Michael Moore largely sat out the last two presidential elections. Do not take that fact to mean he's run out of opinions, though.
After creating the incendiary documentary Fahrenheit 9/11 in 2004, which used humor and pathos to dissect the absurdity of the War On Terror, the outspoken filmmaker became a lot less, well, spoken. He followed up Fahrenheit with Sicko and Capitalism: A Love Story, but mostly laid low during much of Bush’s second term and the Obama administration. Now he’s back with his first election-cycle release in 12 years. But there's a very good reason why he's not focusing directly on the election itself.
"You can't satirize something that is self-satirizing. There's no way," Moore says. "The kind of documentaries I make, in terms of using humor, you can't top reality with this. We’re in this era where politics is a parody of itself and it would be foolish to try and improve on it."
Although some comedians have been making a valiant effort to wring laughs out of the Orwellian über-opera the 2016 election has become, for others the humor has curdled into hushed awe. The Republican frontrunner who just won three out of four early caucuses seemingly advocated the shooting of Muslims with bullets dipped in pig's blood. Democratic voters have been engaged in fractious infighting. It's a mess.
Rather than focusing on what's wrong with America right now, though, Moore's latest, Where To Invade Next, spotlights what's right with other countries around the world.
Moore had been thinking about making a film like Where To Invade Next since he was a teenager freewheeling around Europe with a Eurorail pass and a youth hostel card. Everywhere he went, he noticed more differences between the way people lived at home and abroad. It wasn't that he wanted to abandon America, but rather he wished to export some ideas from other countries back to America. In Where To Invade Next, Moore travels around the world again, this time with a camera crew, to explore other countries' approaches to education, gender equality, vacation time, and much more.
With only a general idea of where they'd be going, Moore and his crew spent 35 days on a world tour. They'd mapped out in advance which issues to investigate in which location, but the specifics were decided on the fly. The crew stopped in Normandy, for instance, and threw a dart at a map to choose a town with which to compare school lunches to those back home. (Spoiler alert: Those French kids look spoiled compared with kids in Philadelphia.)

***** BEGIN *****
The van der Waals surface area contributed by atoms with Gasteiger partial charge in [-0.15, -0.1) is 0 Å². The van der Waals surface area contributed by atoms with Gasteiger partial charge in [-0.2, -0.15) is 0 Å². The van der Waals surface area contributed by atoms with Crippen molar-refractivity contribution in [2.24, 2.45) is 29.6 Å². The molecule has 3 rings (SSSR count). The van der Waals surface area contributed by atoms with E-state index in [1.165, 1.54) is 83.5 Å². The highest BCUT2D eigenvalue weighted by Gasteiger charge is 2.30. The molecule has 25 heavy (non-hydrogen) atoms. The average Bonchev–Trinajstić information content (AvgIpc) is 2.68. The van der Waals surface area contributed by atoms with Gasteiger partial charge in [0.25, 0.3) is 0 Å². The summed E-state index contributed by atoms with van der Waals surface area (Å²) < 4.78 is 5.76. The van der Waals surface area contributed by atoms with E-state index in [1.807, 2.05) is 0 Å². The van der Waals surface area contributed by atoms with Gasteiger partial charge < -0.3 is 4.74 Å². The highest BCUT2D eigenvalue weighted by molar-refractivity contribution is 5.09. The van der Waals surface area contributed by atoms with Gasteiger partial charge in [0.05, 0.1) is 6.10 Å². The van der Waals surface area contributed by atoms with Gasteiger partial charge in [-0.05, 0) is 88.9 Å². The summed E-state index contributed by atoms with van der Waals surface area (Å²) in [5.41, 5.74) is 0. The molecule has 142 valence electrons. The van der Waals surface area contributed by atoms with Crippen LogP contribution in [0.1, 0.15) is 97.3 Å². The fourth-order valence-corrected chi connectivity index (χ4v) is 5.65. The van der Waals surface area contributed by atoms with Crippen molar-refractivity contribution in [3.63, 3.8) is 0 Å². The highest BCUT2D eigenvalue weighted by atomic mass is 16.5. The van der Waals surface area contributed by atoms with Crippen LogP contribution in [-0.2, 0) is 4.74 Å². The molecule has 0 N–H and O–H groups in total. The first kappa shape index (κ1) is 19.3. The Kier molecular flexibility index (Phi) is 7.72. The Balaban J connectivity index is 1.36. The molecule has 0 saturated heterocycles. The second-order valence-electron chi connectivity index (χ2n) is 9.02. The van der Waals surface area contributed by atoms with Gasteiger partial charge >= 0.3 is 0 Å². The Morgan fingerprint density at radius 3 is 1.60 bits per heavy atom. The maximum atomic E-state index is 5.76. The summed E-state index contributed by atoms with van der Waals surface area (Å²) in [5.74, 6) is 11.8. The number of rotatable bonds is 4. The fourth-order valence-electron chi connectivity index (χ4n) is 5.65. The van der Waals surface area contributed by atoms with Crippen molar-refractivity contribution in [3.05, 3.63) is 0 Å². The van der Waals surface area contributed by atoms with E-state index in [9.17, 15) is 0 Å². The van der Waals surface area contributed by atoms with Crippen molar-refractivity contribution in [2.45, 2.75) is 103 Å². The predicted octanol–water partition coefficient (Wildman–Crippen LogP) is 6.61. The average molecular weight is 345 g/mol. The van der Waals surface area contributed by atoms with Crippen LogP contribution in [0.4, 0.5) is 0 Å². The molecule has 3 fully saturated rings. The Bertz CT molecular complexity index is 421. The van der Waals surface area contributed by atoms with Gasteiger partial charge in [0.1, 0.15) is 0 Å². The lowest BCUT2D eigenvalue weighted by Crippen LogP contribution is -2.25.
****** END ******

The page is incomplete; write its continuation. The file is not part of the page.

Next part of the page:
Instead of talking at length about Where To Invade Next, which is now in theaters, when Co.Create spoke with Moore recently, we asked for his thoughts on the 2016 presidential race. Specifically, we asked what kind of documentary he might make about some of the candidates clamoring to win it. What he had to say on the topic proves Moore hasn't grown one iota in the direction of complacency during Obama's presidency.
"What could you show in a documentary on this election—when they couldn't walk out onto the stage because they didn’t know who should go next? I was hoping Saturday Night Live wouldn't do a skit on that, because there is no way to make it funnier. If you wrote this election as fiction it would just be like, ‘Oh, that's too over the top,’" Moore says.
"If I were making a documentary on this election, I'd try to do something of more substance. It would be so edgy you'd almost want to turn away from the screen," Moore continues. "Like, I'd ask Hillary if we could go door-to-door to the parents who lost a son or daughter in the Iraq War and if she would apologize to them for voting to make that happen. I'd like to ask Hillary how she sleeps at night knowing her vote led to this catastrophe that cost thousands of Americans lives but tens, maybe hundreds of thousands of lives of people in Iraq. She probably wouldn't do it."
"With a Ted Cruz documentary, it's a Cuban from Canada running for the American presidency. So it might be the funniest part to go and find the Cruz family in Canada and dig into his Canadian roots," Moore says. "Obviously, it makes no sense that he is from Canada, considering what he stands for is like the opposite of where most Canadians are."
"With Bernie Sanders, it's a different story," Moore says. "My movie essentially shows what Bernie Sanders is trying to say. People tell him his ideas aren't practical; well, my movie shows countries that are doing the very things he is asking for and they've been doing them for decades. College with no student debt, free health care, maternity leave, all that stuff. It exists in every civilized country and [Where To Invade Next] shows that."